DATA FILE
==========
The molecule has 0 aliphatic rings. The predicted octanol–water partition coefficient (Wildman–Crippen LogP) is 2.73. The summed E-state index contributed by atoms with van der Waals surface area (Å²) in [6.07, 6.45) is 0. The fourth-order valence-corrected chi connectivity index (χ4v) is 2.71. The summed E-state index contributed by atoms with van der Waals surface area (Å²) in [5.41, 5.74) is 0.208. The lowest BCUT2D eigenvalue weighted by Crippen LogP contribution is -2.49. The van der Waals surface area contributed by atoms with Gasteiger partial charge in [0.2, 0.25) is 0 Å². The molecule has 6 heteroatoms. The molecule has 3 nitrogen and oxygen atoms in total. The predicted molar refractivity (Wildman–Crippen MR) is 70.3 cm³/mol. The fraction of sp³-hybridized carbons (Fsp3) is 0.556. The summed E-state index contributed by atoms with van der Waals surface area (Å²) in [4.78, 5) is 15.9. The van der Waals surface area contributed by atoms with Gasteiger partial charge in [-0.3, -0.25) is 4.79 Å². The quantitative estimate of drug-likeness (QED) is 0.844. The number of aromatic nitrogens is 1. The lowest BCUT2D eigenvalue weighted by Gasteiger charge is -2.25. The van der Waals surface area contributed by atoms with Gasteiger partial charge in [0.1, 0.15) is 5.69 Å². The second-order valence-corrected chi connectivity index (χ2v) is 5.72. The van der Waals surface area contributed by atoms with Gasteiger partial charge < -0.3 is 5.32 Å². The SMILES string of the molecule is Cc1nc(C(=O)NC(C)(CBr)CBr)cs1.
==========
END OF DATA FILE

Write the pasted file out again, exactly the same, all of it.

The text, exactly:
The molecule has 0 aliphatic rings. The predicted octanol–water partition coefficient (Wildman–Crippen LogP) is 2.73. The summed E-state index contributed by atoms with van der Waals surface area (Å²) in [6.07, 6.45) is 0. The fourth-order valence-corrected chi connectivity index (χ4v) is 2.71. The summed E-state index contributed by atoms with van der Waals surface area (Å²) in [5.41, 5.74) is 0.208. The lowest BCUT2D eigenvalue weighted by Crippen LogP contribution is -2.49. The van der Waals surface area contributed by atoms with Gasteiger partial charge in [0.2, 0.25) is 0 Å². The molecule has 6 heteroatoms. The molecule has 3 nitrogen and oxygen atoms in total. The predicted molar refractivity (Wildman–Crippen MR) is 70.3 cm³/mol. The fraction of sp³-hybridized carbons (Fsp3) is 0.556. The summed E-state index contributed by atoms with van der Waals surface area (Å²) in [4.78, 5) is 15.9. The van der Waals surface area contributed by atoms with Gasteiger partial charge in [-0.3, -0.25) is 4.79 Å². The quantitative estimate of drug-likeness (QED) is 0.844. The number of aromatic nitrogens is 1. The lowest BCUT2D eigenvalue weighted by Gasteiger charge is -2.25. The van der Waals surface area contributed by atoms with Gasteiger partial charge in [0.1, 0.15) is 5.69 Å². The second-order valence-corrected chi connectivity index (χ2v) is 5.72. The van der Waals surface area contributed by atoms with Gasteiger partial charge < -0.3 is 5.32 Å². The SMILES string of the molecule is Cc1nc(C(=O)NC(C)(CBr)CBr)cs1.